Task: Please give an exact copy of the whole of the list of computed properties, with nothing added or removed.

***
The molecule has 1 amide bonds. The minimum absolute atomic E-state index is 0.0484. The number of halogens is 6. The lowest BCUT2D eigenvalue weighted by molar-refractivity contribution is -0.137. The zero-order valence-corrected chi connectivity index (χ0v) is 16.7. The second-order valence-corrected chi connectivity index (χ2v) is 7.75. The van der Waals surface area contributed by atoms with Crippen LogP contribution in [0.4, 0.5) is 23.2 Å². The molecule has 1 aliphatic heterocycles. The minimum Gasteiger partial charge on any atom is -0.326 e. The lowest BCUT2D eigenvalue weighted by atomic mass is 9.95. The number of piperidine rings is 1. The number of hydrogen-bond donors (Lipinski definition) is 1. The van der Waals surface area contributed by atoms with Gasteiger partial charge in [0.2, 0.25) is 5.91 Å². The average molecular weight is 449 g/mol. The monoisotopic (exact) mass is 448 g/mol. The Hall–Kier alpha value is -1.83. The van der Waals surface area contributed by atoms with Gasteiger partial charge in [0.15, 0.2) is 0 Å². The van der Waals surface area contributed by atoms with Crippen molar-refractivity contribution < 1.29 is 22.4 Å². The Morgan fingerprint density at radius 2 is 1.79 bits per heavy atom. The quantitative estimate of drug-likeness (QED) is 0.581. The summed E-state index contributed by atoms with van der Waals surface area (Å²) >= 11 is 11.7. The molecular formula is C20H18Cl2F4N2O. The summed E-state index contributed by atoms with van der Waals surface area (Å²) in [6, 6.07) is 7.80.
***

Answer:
The molecule has 1 amide bonds. The minimum absolute atomic E-state index is 0.0484. The number of halogens is 6. The lowest BCUT2D eigenvalue weighted by molar-refractivity contribution is -0.137. The zero-order valence-corrected chi connectivity index (χ0v) is 16.7. The second-order valence-corrected chi connectivity index (χ2v) is 7.75. The van der Waals surface area contributed by atoms with Crippen LogP contribution in [0.4, 0.5) is 23.2 Å². The molecule has 1 aliphatic heterocycles. The minimum Gasteiger partial charge on any atom is -0.326 e. The lowest BCUT2D eigenvalue weighted by atomic mass is 9.95. The number of piperidine rings is 1. The number of hydrogen-bond donors (Lipinski definition) is 1. The van der Waals surface area contributed by atoms with Gasteiger partial charge in [0.2, 0.25) is 5.91 Å². The average molecular weight is 449 g/mol. The monoisotopic (exact) mass is 448 g/mol. The Hall–Kier alpha value is -1.83. The van der Waals surface area contributed by atoms with Gasteiger partial charge in [0.15, 0.2) is 0 Å². The van der Waals surface area contributed by atoms with Crippen molar-refractivity contribution < 1.29 is 22.4 Å². The Morgan fingerprint density at radius 2 is 1.79 bits per heavy atom. The quantitative estimate of drug-likeness (QED) is 0.581. The summed E-state index contributed by atoms with van der Waals surface area (Å²) >= 11 is 11.7. The molecular formula is C20H18Cl2F4N2O. The summed E-state index contributed by atoms with van der Waals surface area (Å²) in [6, 6.07) is 7.80.